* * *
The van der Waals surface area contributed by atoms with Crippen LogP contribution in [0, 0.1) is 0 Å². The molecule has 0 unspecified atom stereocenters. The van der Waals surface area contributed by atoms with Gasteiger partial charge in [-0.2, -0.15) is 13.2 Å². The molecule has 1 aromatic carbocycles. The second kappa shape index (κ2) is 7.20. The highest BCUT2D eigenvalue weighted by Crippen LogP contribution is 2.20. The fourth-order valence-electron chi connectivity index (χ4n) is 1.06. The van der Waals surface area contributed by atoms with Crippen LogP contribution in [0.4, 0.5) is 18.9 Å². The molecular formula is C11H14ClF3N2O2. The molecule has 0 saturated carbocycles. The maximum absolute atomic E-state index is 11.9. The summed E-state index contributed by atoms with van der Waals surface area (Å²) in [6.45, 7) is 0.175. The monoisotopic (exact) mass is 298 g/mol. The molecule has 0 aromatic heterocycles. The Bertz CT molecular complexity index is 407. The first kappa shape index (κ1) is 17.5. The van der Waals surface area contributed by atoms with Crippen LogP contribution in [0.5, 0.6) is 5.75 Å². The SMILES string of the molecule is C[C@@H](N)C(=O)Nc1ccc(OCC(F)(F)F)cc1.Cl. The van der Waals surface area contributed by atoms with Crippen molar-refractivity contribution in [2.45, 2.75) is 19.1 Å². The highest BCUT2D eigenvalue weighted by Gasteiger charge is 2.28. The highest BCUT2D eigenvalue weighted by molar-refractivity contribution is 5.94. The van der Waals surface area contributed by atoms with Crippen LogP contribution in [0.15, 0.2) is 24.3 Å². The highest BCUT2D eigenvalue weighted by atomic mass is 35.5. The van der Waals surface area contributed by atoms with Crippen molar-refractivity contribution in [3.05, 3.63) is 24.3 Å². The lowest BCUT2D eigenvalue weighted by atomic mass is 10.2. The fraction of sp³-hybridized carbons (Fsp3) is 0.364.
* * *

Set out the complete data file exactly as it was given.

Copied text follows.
The van der Waals surface area contributed by atoms with Crippen LogP contribution in [0, 0.1) is 0 Å². The molecule has 0 unspecified atom stereocenters. The van der Waals surface area contributed by atoms with Gasteiger partial charge in [-0.2, -0.15) is 13.2 Å². The molecule has 1 aromatic carbocycles. The second kappa shape index (κ2) is 7.20. The highest BCUT2D eigenvalue weighted by Crippen LogP contribution is 2.20. The fourth-order valence-electron chi connectivity index (χ4n) is 1.06. The van der Waals surface area contributed by atoms with Crippen LogP contribution in [0.4, 0.5) is 18.9 Å². The molecular formula is C11H14ClF3N2O2. The molecule has 0 saturated carbocycles. The maximum absolute atomic E-state index is 11.9. The summed E-state index contributed by atoms with van der Waals surface area (Å²) in [6.45, 7) is 0.175. The monoisotopic (exact) mass is 298 g/mol. The molecule has 0 aromatic heterocycles. The Bertz CT molecular complexity index is 407. The first kappa shape index (κ1) is 17.5. The van der Waals surface area contributed by atoms with Crippen LogP contribution in [0.5, 0.6) is 5.75 Å². The SMILES string of the molecule is C[C@@H](N)C(=O)Nc1ccc(OCC(F)(F)F)cc1.Cl. The van der Waals surface area contributed by atoms with Crippen molar-refractivity contribution in [2.45, 2.75) is 19.1 Å². The highest BCUT2D eigenvalue weighted by Gasteiger charge is 2.28. The highest BCUT2D eigenvalue weighted by molar-refractivity contribution is 5.94. The van der Waals surface area contributed by atoms with Crippen LogP contribution in [0.15, 0.2) is 24.3 Å². The highest BCUT2D eigenvalue weighted by atomic mass is 35.5. The van der Waals surface area contributed by atoms with Crippen molar-refractivity contribution in [3.05, 3.63) is 24.3 Å². The lowest BCUT2D eigenvalue weighted by atomic mass is 10.2. The fraction of sp³-hybridized carbons (Fsp3) is 0.364.